Wednesday, May 27, 2020

West Using Saami Language as Weapon Against Russia, Derkul Says

Paul Goble

            Staunton, May 26 – According to a Russian analyst, Western countries are using the language fewer than 300 people in the Russian Federation speak as “a weapon against Russia,” an example of the paranoia that infects so many Russian commentators who see all actions by other countries as being in the first instance about undermining their country.

            In an article for the Rhythm of Eurasia portal, Olga Derkul says that Russia’s Western “’partners’” routinely seek to push Russia out of the Arctic by promoting separatism and nationalism among Russia’s numerically small peoples of the North (

            But these countries are so dastardly, she continues, that they deploy language as a weapon and gives as an example of this what Scandinavian countries are doing with regard to the Saami, a nation which numbered only 1771 in the last Russian census and 88 percent of whose members declare Russian to be their native language.

            According to Derkul, the Saami language includes nine different dialects; and even its most important form in the Rsusian North, the Kildin dialect, is not a literary language. Russian scholars have tried to create a literary language since the 1930s but have fought among themselves as to what it should look like.

            And when the Russian government’s primary institution involved in these efforts folded in 1997, no single alphabet for the Kildin dialect had been agreed to.  Today, that dialect is studied in a single village and there only one hour a week. (There ia a one-hour-a-week course for students at the Northern National College as well.)

            All would have been well, Derkul says, with the Saami in the North of Russia had not foreign agents from Norway, Finland, Estonia “and other Western countries” intervened and sent agents and money to the Saami of Russia to try to convince them that they needed to subscribe to a single trans-border Saami language that would cause them to have a “trans-border identity.’”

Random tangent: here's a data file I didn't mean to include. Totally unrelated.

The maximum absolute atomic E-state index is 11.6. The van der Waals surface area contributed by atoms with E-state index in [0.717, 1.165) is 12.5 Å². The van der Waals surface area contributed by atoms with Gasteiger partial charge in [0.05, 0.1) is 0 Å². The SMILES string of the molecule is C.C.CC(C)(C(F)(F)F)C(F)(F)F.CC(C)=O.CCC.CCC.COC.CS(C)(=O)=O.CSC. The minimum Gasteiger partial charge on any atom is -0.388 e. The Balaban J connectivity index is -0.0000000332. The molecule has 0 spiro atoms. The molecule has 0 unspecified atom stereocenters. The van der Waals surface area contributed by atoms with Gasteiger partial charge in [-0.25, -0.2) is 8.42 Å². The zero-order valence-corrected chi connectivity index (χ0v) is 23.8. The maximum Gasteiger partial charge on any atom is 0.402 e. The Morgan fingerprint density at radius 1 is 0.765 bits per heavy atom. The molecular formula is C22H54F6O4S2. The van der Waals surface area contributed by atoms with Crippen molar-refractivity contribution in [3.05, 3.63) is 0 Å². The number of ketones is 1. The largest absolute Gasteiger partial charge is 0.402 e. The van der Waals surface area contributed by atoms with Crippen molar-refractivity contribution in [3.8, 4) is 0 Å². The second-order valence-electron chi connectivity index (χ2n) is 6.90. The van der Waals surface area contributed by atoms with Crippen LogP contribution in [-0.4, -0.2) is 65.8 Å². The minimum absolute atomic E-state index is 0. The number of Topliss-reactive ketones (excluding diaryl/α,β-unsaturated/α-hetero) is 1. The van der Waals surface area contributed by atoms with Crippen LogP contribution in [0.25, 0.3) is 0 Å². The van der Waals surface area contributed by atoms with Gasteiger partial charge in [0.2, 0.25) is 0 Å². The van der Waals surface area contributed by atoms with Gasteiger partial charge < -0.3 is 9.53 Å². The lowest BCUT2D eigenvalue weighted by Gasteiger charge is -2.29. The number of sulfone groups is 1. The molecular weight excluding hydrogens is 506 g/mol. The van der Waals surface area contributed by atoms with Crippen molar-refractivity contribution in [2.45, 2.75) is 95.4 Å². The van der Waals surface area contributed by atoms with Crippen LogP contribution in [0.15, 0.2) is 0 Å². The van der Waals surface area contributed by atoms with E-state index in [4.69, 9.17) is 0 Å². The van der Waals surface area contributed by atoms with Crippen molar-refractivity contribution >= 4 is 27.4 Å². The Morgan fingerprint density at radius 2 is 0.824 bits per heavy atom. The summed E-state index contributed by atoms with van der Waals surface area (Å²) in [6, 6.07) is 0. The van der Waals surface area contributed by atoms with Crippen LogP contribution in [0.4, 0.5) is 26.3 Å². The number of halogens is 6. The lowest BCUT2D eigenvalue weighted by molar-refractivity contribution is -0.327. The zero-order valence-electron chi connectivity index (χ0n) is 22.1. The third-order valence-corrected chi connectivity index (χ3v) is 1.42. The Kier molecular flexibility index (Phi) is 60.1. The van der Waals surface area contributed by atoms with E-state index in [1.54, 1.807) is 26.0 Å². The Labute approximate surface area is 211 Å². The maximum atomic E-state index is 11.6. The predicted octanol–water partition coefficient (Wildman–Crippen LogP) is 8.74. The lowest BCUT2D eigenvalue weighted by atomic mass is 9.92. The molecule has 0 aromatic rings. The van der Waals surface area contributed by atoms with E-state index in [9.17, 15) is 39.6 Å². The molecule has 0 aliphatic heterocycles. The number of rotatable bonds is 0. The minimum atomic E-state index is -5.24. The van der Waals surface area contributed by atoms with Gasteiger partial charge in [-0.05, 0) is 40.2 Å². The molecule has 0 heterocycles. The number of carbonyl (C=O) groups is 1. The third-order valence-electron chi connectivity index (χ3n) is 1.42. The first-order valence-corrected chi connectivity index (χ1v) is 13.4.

That effort took off in 1993 with the signing by the foreign minsters of Russia, Norway, Sweden, Finland, Denmark and Iceland of an agreement to work together to promote “a Barents Euro-Arctic region.” Promoting a common Saami language was a central part of this program, Derkul says.

            Saamis from the Russian Federation were given scholarships to study in Scandinavian universities, and Saamis from Scandinavian countries visited the Russian Federation to promote their version of the Saami language, one that would in the name of national unity obliterate the dialectal differences that had always been part of the Saami scene.

            The problem of course is not in language per se, although the actions of the Scandinavians do threaten to lead to the disappearance of the Kildin dialect of Russia’s Saami people.  Rather it is the use of language to build ties and develop lines of attack on Moscow’s nationality policy in order to pry loose yet another part of the Russian Federation.

            All of this, Derkul says, has its origins in the policies outlined by the United States in its 1959 law on “Captive nations.”  And consequently, she continues, it is important to recognize that even programs for the study of a non-Russian language are intended to promote dissatisfaction with Moscow and ultimately secession.

            Derkul does not seem to recognize that the argument on which is article is based collapses of its own weight. On the one hand, the Scandinavian countries actively support Saami language and identity, while on the other, Moscow seems content to watch the language and ultimately the people disappear from the face of the earth.

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